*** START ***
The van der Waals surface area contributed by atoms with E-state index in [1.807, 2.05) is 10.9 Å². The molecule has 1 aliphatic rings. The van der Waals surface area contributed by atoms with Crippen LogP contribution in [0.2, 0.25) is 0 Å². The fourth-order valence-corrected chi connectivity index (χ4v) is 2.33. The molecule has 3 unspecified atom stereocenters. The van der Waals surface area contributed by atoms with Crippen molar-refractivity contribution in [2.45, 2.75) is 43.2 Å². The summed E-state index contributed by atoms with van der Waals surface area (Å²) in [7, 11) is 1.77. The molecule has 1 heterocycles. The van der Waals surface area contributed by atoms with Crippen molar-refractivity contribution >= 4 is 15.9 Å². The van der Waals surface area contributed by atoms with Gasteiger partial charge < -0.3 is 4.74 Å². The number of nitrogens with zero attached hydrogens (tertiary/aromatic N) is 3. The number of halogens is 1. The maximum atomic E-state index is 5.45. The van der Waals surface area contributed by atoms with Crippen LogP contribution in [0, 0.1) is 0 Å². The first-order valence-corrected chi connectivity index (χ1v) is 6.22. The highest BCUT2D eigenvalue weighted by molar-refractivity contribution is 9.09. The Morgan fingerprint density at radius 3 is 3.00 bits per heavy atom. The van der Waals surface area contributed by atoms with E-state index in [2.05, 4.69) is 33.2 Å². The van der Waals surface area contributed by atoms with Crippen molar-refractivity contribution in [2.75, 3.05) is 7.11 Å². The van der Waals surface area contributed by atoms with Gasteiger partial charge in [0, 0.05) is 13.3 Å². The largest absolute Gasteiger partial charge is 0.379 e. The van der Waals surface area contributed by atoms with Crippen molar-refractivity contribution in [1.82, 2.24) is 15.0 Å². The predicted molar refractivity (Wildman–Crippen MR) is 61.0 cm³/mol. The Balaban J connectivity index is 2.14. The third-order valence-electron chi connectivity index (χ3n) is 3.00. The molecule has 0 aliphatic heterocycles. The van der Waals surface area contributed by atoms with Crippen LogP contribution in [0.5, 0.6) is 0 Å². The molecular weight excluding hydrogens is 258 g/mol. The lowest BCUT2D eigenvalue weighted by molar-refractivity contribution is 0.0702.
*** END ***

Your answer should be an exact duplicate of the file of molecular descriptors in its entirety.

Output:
The van der Waals surface area contributed by atoms with E-state index in [1.807, 2.05) is 10.9 Å². The molecule has 1 aliphatic rings. The van der Waals surface area contributed by atoms with Crippen LogP contribution in [0.2, 0.25) is 0 Å². The fourth-order valence-corrected chi connectivity index (χ4v) is 2.33. The molecule has 3 unspecified atom stereocenters. The van der Waals surface area contributed by atoms with Crippen molar-refractivity contribution in [2.45, 2.75) is 43.2 Å². The summed E-state index contributed by atoms with van der Waals surface area (Å²) in [7, 11) is 1.77. The molecule has 1 heterocycles. The van der Waals surface area contributed by atoms with Crippen molar-refractivity contribution >= 4 is 15.9 Å². The van der Waals surface area contributed by atoms with Gasteiger partial charge < -0.3 is 4.74 Å². The number of nitrogens with zero attached hydrogens (tertiary/aromatic N) is 3. The number of halogens is 1. The maximum atomic E-state index is 5.45. The van der Waals surface area contributed by atoms with Crippen LogP contribution in [0, 0.1) is 0 Å². The first-order valence-corrected chi connectivity index (χ1v) is 6.22. The highest BCUT2D eigenvalue weighted by molar-refractivity contribution is 9.09. The Morgan fingerprint density at radius 3 is 3.00 bits per heavy atom. The van der Waals surface area contributed by atoms with E-state index in [2.05, 4.69) is 33.2 Å². The van der Waals surface area contributed by atoms with Crippen molar-refractivity contribution in [2.75, 3.05) is 7.11 Å². The van der Waals surface area contributed by atoms with Gasteiger partial charge in [0, 0.05) is 13.3 Å². The largest absolute Gasteiger partial charge is 0.379 e. The van der Waals surface area contributed by atoms with Crippen molar-refractivity contribution in [1.82, 2.24) is 15.0 Å². The predicted molar refractivity (Wildman–Crippen MR) is 61.0 cm³/mol. The Balaban J connectivity index is 2.14. The third-order valence-electron chi connectivity index (χ3n) is 3.00. The molecule has 0 aliphatic heterocycles. The van der Waals surface area contributed by atoms with Crippen LogP contribution in [0.5, 0.6) is 0 Å². The molecular weight excluding hydrogens is 258 g/mol. The lowest BCUT2D eigenvalue weighted by molar-refractivity contribution is 0.0702.